Welcome to Atelier Jones Studio

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Photographs of Raimana's home © Raimana Jones

Raimana Jones is the founder of New Zealand-based design studio Atelier Jones Design, recently joined by French-born spatial designer Mathilde Polmard. Rooted in the values of the Bauhaus, his approach to design emphasises quality craftsmanship, sustainability and collaboration. Join us as we chat to Raimana about his favorite project to date, the influence of the Bauhaus on his practice, and the need for sustainability in the design world.

1. Hello Raimana! Can you tell us a bit about yourself and your career in interior design so far?

I was born and grew up in the tropical paradise of Tahiti. My family and I moved to New Zealand in 2006 and I had two years of high school left. I struggled with moving schools but went on to complete a certificate that then led into university. I chose a degree called Spatial Design which was such an interesting course. It really valued conceptual thinking and it taught me the value of having a poetic lens when designing. Initially, I wanted to become an architect, so I transitioned into a Masters of Architecture.

After working at some large architectural companies, I was asked to teach a combination of design studio papers and a technical paper called “Digital Fabrication." I found the process of teaching to be a great way to master valuable skills in computer aided technologies. I would use the rest of my time to experiment and hone my skills, building furniture and objects in the university workshop, and that's how I fell in love with making and how Atelier Jones started. The business started at the furniture and object scale, then to a whole room and now we are designing entire spaces.

Materials and their respective tools are always at the foreground of our design process, whether it is a piece of furniture or a space. Mathilde Polmard who also has a background in Spatial Design and Architecture and making, has joined the practice for over a year now. She is one of the most practical designers I have met. We're very lucky to be working together and our skillsets complement each other beautifully.

2. What is your favorite design project to date?

My favorite design project to date is the “Hong Kong Inspired Kitchen." I worked really closely with the client to design and build a kitchen that would reflect his familial and cultural heritage and that would also be practical for the type of cooking he is used to. In the end, it's a small project that demonstrated that design can be used as a tool to create a sense of belonging. It was the first kitchen I built from scratch, and was a steep but fruitful learning curve.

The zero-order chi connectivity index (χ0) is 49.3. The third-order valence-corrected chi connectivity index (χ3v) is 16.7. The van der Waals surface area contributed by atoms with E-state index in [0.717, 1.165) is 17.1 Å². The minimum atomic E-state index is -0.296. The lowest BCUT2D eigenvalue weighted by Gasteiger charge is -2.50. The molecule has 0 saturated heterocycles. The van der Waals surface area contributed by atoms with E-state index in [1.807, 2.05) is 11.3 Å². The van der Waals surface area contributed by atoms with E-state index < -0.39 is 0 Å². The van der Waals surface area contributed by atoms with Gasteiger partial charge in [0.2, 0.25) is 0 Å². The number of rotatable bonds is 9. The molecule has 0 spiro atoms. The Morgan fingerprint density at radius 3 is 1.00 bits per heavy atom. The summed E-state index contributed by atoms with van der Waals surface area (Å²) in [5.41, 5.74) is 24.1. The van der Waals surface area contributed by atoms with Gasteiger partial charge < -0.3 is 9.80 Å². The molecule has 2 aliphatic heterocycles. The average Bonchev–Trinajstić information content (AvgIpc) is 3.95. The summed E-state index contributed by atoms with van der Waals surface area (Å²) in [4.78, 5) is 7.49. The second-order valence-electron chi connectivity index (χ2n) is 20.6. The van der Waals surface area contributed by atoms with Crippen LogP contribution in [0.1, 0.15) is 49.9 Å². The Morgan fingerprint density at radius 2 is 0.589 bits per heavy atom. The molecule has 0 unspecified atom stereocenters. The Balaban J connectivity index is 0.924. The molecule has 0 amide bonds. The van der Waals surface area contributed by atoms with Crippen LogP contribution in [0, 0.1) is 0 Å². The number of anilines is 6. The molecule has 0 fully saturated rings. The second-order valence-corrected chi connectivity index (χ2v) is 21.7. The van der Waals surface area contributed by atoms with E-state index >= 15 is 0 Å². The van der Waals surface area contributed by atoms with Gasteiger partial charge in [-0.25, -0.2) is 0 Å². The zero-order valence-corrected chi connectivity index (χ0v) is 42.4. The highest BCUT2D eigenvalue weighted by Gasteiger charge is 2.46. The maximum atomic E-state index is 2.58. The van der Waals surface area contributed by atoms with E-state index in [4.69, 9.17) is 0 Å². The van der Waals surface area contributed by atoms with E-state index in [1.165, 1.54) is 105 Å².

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On the left: photograph of Raimana's home © Raimana Jones, on the right: Atelier Jones Studio project "Hong Kong Inspired Kitchen" © Samuel Hartnett

3. Your design practice is rooted in the Bauhaus. What is it that draws you to this period of design? And are there any Bauhaus artists or designers that you are particularly inspired by?

It's particularly the designing through making and the intersection and cross pollination of different disciplines that has drawn me to this period. Technologies and materials available at the time were also exploited and pushed in new areas. Marcel Breuer for example, borrowed tube bending techniques used in bicycle manufacturing to build one of the most iconic chairs of the century, and is still relevant today. I also admire Marianne Brandt for her persistence to be accepted in the metal workshop – which could only be accessed by men normally. She designed and made a teapot that became one of the most recognised objects from the Bauhaus.

4. A core aspect of the Bauhaus school was a unification of all the arts. How do you think the work of fine artists has influenced your practice?

I'm always fascinated by how fine artists are able to convey particular abstract, emotional qualities with a manipulation of materials, colors and forms. In design, I find that function can often constrain the purity of these abstract articulations and so it's about finding that right balance – between expressing an abstract quality and serving a purpose.